・ WHICH STREETS INTERCEPT THE SCHOOL? DRAW A POLYGON SUR- ROUNDING THE SCHOOL

・ WHICH ARE THE POINTS OF REFERENCE OF YOUR NEIGHBORHOOD?

・ WHAT ARE THE GEOGRAPHICAL COORDINATES OF POINTS OF REFE- RENCE OF YOUR NEIGHBORHOOD?

Through this workshop is held automated image georeferencing and the students check the results in real time using geovisualiztion components, mobile computing and positioning and navigation systems. The spatial characterization also demonstrated the importance of graphical representations in dealing with the dynamics of the city, reinforcing the role of geovisualization in the representation and communication. In many ways, the use of images offers a more vivid representation of mathematics and other sciences. Another important aspect of such activities is to model and design animation prototypes using dynamic Google Maps services available through APIs-application programming interfaces-such as the Google Maps API. The study of 3D animations dealing with geographic aspects and implemented from mathematical models could an interesting point for further investigations.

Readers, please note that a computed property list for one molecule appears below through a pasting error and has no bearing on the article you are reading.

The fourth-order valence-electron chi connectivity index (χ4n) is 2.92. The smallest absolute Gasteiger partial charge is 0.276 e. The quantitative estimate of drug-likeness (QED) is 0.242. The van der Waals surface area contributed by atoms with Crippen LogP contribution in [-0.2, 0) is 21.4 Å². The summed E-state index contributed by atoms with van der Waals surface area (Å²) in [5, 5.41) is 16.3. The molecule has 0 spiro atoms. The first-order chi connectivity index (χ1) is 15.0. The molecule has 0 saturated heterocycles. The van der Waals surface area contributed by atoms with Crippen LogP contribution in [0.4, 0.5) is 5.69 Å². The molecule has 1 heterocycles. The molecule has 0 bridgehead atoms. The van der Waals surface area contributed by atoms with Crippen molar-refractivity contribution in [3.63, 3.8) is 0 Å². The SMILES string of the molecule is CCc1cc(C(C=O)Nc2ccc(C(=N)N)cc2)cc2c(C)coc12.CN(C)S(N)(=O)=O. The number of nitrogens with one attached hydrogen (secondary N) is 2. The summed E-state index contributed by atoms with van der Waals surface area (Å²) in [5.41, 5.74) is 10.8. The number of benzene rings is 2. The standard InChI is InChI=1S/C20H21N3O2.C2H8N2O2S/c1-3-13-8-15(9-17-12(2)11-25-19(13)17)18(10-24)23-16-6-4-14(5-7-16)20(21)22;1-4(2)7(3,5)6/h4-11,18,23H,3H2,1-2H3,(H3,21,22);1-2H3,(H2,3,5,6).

4. Conclusion

The results of this study demonstrate that geographic technologies can be used as educational methods for teaching mathematics. However, it is not enough to just use applications for “smart-phones” and spatial visualization techniques isolated. The integration of these tools and techniques with a methodology that enables an active and constant participation of the students, which can make them able to realize the applicability of mathematics in solving real problems related to geographical space, is required by any school that is committed with education. The spatial characterization of mathematical problems also demonstrates the importance of graphical representations in teaching not only mathematics and geography but also any other science, reinforcing the role of visualization in information representation and communication. From the results achieved, arising naturally needs and plans for further development in order to update the methodology.

Cite this paper

Laudares, S., Laudares, J.B. and Libório, M.P. (2016) Geographic Information Systems Used as a Pra- ctical Way of Teaching Mathematics. Journal of Geographic Information System, 8, 608-617. http://dx.doi.org/10.4236/jgis.2016.85050